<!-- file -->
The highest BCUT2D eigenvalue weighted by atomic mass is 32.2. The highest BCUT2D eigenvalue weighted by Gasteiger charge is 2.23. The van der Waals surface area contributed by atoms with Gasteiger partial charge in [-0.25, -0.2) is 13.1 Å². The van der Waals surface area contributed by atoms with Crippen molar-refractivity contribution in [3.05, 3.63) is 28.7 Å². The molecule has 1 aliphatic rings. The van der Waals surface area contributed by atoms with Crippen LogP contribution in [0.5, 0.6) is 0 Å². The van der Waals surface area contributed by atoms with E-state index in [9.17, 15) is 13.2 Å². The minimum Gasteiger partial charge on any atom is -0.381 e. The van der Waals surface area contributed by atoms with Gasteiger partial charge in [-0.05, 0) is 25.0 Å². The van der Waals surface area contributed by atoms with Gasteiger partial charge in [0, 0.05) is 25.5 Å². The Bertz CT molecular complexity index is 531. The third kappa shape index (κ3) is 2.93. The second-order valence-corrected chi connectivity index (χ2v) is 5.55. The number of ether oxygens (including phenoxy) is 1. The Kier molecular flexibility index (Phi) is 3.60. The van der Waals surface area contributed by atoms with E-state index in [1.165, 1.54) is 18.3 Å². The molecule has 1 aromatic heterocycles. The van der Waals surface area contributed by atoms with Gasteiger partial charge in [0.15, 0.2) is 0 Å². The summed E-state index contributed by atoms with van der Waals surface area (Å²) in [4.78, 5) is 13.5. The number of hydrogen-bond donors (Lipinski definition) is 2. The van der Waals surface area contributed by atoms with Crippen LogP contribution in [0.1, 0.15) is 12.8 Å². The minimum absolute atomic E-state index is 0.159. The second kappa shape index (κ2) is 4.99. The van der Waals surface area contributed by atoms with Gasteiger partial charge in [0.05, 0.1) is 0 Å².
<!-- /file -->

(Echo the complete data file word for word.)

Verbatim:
The highest BCUT2D eigenvalue weighted by atomic mass is 32.2. The highest BCUT2D eigenvalue weighted by Gasteiger charge is 2.23. The van der Waals surface area contributed by atoms with Gasteiger partial charge in [-0.25, -0.2) is 13.1 Å². The van der Waals surface area contributed by atoms with Crippen molar-refractivity contribution in [3.05, 3.63) is 28.7 Å². The molecule has 1 aliphatic rings. The van der Waals surface area contributed by atoms with Crippen LogP contribution in [0.5, 0.6) is 0 Å². The van der Waals surface area contributed by atoms with E-state index in [9.17, 15) is 13.2 Å². The minimum Gasteiger partial charge on any atom is -0.381 e. The van der Waals surface area contributed by atoms with Gasteiger partial charge in [-0.05, 0) is 25.0 Å². The van der Waals surface area contributed by atoms with Gasteiger partial charge in [0, 0.05) is 25.5 Å². The Bertz CT molecular complexity index is 531. The third kappa shape index (κ3) is 2.93. The second-order valence-corrected chi connectivity index (χ2v) is 5.55. The number of ether oxygens (including phenoxy) is 1. The Kier molecular flexibility index (Phi) is 3.60. The van der Waals surface area contributed by atoms with E-state index in [1.165, 1.54) is 18.3 Å². The molecule has 1 aromatic heterocycles. The van der Waals surface area contributed by atoms with Gasteiger partial charge in [0.15, 0.2) is 0 Å². The summed E-state index contributed by atoms with van der Waals surface area (Å²) in [4.78, 5) is 13.5. The number of hydrogen-bond donors (Lipinski definition) is 2. The van der Waals surface area contributed by atoms with Crippen LogP contribution in [0.1, 0.15) is 12.8 Å². The minimum absolute atomic E-state index is 0.159. The second kappa shape index (κ2) is 4.99. The van der Waals surface area contributed by atoms with Gasteiger partial charge in [0.05, 0.1) is 0 Å².